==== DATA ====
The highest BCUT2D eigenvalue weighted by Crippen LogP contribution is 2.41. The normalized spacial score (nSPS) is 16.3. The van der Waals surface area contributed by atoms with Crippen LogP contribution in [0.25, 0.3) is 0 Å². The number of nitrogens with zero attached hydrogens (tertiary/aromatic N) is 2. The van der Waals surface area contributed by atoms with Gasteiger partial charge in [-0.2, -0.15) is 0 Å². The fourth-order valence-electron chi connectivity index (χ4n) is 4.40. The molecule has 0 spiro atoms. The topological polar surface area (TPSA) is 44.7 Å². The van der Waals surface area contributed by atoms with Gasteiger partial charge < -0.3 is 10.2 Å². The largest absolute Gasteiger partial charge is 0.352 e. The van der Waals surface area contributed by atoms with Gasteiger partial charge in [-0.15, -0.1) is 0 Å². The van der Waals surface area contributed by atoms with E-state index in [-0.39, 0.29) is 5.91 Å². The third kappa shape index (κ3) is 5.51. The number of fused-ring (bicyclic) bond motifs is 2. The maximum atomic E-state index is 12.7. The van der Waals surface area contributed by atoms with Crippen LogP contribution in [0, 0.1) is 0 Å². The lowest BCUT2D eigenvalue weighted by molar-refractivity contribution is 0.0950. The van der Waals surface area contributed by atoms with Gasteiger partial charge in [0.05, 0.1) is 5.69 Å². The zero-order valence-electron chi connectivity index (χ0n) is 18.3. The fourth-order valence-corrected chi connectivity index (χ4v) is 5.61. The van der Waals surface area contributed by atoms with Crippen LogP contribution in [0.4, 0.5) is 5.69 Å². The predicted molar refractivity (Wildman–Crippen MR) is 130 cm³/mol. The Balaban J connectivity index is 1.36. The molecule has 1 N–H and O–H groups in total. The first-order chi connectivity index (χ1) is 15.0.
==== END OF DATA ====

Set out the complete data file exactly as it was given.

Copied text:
The highest BCUT2D eigenvalue weighted by Crippen LogP contribution is 2.41. The normalized spacial score (nSPS) is 16.3. The van der Waals surface area contributed by atoms with Crippen LogP contribution in [0.25, 0.3) is 0 Å². The number of nitrogens with zero attached hydrogens (tertiary/aromatic N) is 2. The van der Waals surface area contributed by atoms with Gasteiger partial charge in [-0.2, -0.15) is 0 Å². The fourth-order valence-electron chi connectivity index (χ4n) is 4.40. The molecule has 0 spiro atoms. The topological polar surface area (TPSA) is 44.7 Å². The van der Waals surface area contributed by atoms with Gasteiger partial charge < -0.3 is 10.2 Å². The largest absolute Gasteiger partial charge is 0.352 e. The van der Waals surface area contributed by atoms with Gasteiger partial charge in [-0.15, -0.1) is 0 Å². The van der Waals surface area contributed by atoms with E-state index in [-0.39, 0.29) is 5.91 Å². The third kappa shape index (κ3) is 5.51. The number of fused-ring (bicyclic) bond motifs is 2. The maximum atomic E-state index is 12.7. The van der Waals surface area contributed by atoms with Crippen LogP contribution in [0, 0.1) is 0 Å². The lowest BCUT2D eigenvalue weighted by molar-refractivity contribution is 0.0950. The van der Waals surface area contributed by atoms with Gasteiger partial charge in [0.05, 0.1) is 5.69 Å². The zero-order valence-electron chi connectivity index (χ0n) is 18.3. The fourth-order valence-corrected chi connectivity index (χ4v) is 5.61. The van der Waals surface area contributed by atoms with Crippen LogP contribution in [0.4, 0.5) is 5.69 Å². The predicted molar refractivity (Wildman–Crippen MR) is 130 cm³/mol. The Balaban J connectivity index is 1.36. The molecule has 1 N–H and O–H groups in total. The first-order chi connectivity index (χ1) is 15.0.